- Journal club critique
- Open Access
Procalcitonin testing has the potential to reduce unnecessary antibiotic use in patients with suspected lower respiratory tract infections
© BioMed Central Ltd 2005
- Published: 17 February 2005
Christ-Crain M, Jaccard-Stolz D, Bingisser R, Gencay MM, Huber PR, Tamm M, Muller B. Effect of procalcitonin-guided treatment on antibiotic use and outcome in lower respiratory tract infections: cluster-randomized, single-blinded intervention trial. Lancet 2004, 363:600–607.
Lower respiratory tract infections are often treated with antibiotics without evidence of clinically relevant bacterial disease. Serum calcitonin precursor concentrations, including procalcitonin, are raised in bacterial infections, but not in viral infections.
Procalcitonin (PCT)-guided treatment of suspected lower respiratory tract infection substantially reduces antibiotic use without compromising clinical or laboratory outcomes.
Prospective, cluster-randomized, controlled, single-blinded intervention trial.
Medical emergency department of a 784-bed academic tertiary care hospital in Basel, Switzerland.
243 patients presenting to the emergency department who were admitted with suspected lower respiratory tract infection as the main diagnosis.
Patients were randomly assigned to either standard care (n = 199) or PCT-guided treatment (n = 124). In the latter group, serum PCT concentrations were used to advise clinicians. Use of antibiotics was: strongly discouraged (PCT <0.1 μg/L), discouraged (≥ 0.1 and <0.25 μg/L), advised (≥ 0.25 and <0.5 μg/L), or strongly advised (≥ 0.5 μg/L). Re-evaluation was possible after 6–24 hours in both groups.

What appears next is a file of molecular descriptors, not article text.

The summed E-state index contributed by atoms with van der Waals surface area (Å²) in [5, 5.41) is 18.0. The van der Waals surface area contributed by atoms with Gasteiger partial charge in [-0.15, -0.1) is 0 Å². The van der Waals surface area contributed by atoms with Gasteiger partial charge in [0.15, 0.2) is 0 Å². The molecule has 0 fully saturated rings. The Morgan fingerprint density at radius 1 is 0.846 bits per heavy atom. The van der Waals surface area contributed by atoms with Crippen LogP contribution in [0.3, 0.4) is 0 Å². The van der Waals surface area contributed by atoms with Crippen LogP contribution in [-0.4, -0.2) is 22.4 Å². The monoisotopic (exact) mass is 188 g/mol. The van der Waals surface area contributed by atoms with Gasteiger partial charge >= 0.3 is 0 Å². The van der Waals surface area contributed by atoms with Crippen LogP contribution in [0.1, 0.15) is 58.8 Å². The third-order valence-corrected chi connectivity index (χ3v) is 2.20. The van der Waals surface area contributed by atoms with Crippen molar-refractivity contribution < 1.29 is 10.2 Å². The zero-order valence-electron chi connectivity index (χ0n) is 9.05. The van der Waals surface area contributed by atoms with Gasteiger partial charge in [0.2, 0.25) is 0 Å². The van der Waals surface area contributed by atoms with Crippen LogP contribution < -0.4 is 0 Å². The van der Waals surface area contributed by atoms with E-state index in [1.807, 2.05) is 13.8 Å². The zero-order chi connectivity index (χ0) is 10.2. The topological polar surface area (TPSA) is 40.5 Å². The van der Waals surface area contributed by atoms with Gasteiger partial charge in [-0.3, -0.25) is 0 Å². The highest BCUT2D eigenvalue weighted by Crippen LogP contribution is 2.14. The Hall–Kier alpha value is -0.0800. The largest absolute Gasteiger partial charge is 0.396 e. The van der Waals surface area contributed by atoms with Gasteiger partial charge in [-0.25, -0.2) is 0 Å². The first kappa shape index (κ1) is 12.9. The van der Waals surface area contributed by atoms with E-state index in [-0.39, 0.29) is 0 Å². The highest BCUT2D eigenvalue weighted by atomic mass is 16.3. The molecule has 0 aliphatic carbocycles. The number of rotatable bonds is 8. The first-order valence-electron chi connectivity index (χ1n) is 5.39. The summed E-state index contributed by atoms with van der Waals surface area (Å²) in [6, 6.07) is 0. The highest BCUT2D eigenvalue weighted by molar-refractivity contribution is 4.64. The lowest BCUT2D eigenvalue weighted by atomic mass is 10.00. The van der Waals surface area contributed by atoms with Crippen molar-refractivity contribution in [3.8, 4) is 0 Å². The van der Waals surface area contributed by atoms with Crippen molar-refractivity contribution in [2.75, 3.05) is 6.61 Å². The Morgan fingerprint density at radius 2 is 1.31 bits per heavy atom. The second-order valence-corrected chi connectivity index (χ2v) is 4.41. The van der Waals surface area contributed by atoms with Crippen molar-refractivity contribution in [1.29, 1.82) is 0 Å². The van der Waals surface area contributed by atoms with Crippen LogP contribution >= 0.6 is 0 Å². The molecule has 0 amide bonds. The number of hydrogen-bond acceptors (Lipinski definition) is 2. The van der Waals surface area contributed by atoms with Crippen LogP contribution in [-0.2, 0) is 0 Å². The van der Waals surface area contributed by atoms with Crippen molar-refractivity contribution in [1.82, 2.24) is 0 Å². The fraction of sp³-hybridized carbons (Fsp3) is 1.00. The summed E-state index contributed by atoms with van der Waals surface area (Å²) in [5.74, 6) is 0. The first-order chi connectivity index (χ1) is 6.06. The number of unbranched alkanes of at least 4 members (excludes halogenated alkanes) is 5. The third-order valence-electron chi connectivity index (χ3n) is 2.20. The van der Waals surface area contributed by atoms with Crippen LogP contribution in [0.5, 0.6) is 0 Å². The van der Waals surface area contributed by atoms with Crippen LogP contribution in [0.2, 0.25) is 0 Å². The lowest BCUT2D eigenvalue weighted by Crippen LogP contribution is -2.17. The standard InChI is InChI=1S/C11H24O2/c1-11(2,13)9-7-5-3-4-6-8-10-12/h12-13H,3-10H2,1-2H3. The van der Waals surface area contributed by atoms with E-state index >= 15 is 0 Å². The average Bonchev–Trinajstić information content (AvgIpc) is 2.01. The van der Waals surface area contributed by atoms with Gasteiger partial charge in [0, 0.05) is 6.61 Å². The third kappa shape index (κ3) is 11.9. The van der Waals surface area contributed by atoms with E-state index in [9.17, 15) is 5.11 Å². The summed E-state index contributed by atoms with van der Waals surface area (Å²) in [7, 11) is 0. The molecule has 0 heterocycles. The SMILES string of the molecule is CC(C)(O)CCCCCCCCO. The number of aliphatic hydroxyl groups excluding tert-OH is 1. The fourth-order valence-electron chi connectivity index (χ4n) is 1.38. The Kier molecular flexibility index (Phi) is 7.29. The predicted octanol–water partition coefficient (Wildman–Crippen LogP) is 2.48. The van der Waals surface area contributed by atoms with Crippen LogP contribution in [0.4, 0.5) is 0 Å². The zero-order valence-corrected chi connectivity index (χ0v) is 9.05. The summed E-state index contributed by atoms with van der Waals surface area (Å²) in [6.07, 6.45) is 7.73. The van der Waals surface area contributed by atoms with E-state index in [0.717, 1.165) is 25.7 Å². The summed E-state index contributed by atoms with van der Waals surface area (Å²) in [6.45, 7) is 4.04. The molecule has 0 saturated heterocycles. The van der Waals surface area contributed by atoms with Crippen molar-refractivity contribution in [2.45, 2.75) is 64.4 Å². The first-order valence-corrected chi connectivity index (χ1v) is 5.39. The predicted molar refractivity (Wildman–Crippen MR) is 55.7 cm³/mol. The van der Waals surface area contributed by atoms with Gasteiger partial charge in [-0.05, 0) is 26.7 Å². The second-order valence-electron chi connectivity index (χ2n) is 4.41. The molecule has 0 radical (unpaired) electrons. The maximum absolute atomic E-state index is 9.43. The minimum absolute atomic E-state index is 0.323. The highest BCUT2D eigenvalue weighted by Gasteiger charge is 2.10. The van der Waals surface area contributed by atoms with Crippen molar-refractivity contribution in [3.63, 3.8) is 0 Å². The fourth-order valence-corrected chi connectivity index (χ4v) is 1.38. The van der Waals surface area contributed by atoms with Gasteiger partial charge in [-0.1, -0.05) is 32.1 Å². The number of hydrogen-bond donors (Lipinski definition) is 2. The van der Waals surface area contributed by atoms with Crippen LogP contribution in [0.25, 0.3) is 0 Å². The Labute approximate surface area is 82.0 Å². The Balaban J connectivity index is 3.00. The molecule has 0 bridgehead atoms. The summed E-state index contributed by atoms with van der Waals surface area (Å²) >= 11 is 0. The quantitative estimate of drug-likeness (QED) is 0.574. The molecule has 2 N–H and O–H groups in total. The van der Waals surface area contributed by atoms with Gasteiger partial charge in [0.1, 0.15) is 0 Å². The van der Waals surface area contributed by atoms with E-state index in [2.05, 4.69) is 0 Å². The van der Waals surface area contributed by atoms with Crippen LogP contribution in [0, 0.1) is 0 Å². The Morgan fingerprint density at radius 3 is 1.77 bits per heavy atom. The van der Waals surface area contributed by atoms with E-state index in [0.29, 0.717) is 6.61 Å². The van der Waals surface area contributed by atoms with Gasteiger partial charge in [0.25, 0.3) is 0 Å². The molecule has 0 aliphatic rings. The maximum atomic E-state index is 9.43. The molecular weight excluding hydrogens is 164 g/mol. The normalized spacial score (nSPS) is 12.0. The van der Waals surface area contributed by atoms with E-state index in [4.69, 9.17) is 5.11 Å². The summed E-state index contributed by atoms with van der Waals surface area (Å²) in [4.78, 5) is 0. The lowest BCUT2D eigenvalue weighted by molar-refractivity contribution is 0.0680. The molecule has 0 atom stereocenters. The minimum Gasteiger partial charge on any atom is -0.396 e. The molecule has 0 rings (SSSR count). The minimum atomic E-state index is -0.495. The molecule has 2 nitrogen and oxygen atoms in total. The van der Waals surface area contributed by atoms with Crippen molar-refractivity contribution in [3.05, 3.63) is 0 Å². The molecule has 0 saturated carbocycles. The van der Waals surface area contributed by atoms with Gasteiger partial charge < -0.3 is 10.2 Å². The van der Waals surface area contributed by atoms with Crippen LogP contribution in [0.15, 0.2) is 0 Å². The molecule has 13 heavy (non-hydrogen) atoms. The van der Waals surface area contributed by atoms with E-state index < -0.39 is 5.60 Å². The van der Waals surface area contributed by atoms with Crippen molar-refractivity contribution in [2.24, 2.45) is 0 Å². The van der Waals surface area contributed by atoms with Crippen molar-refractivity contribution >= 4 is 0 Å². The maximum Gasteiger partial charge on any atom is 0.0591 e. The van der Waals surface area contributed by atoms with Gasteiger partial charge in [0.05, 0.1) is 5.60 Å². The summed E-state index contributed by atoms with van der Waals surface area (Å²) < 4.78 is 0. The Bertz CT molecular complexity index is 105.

The primary endpoint was antibiotic use with analysis by intent to treat. Secondary endpoints included clinical and laboratory outcomes.
Final diagnoses were pneumonia (36%), acute exacerbation of chronic obstructive pulmonary disease (25%), acute bronchitis (24%), asthma (5%), and other respiratory affections (10%). Serological evidence of viral infection was recorded in 141 of 175 tested patients (81%). Bacterial cultures were positive from sputum in 51 (21%) and from blood in 16 (7%). In the procalcitonin group, the adjusted relative risk of antibiotic exposure was 0.49 (95% CI 0.44–0.55; p < 0.0001) compared with the standard group. Antibiotic use was significantly reduced in all diagnostic subgroups. Clinical and laboratory outcomes were similar in both groups.
PCT-guided therapy of suspected lower respiratory tract infection substantially reduced antibiotic use without compromising clinical or laboratory outcomes.
Based on the results of this study, we conclude that PCT testing has the potential to reduce unnecessary antibiotic use in patients with suspected lower respiratory tract infections. Still, we cannot recommend its routine use until larger studies convincingly demonstrate equivalent clinical outcomes. Whether these results can be extrapolated to situations more relevant to intensivists, such as the evaluation of critically ill patients with suspected ventilator-associated pneumonia, remains to be seen.
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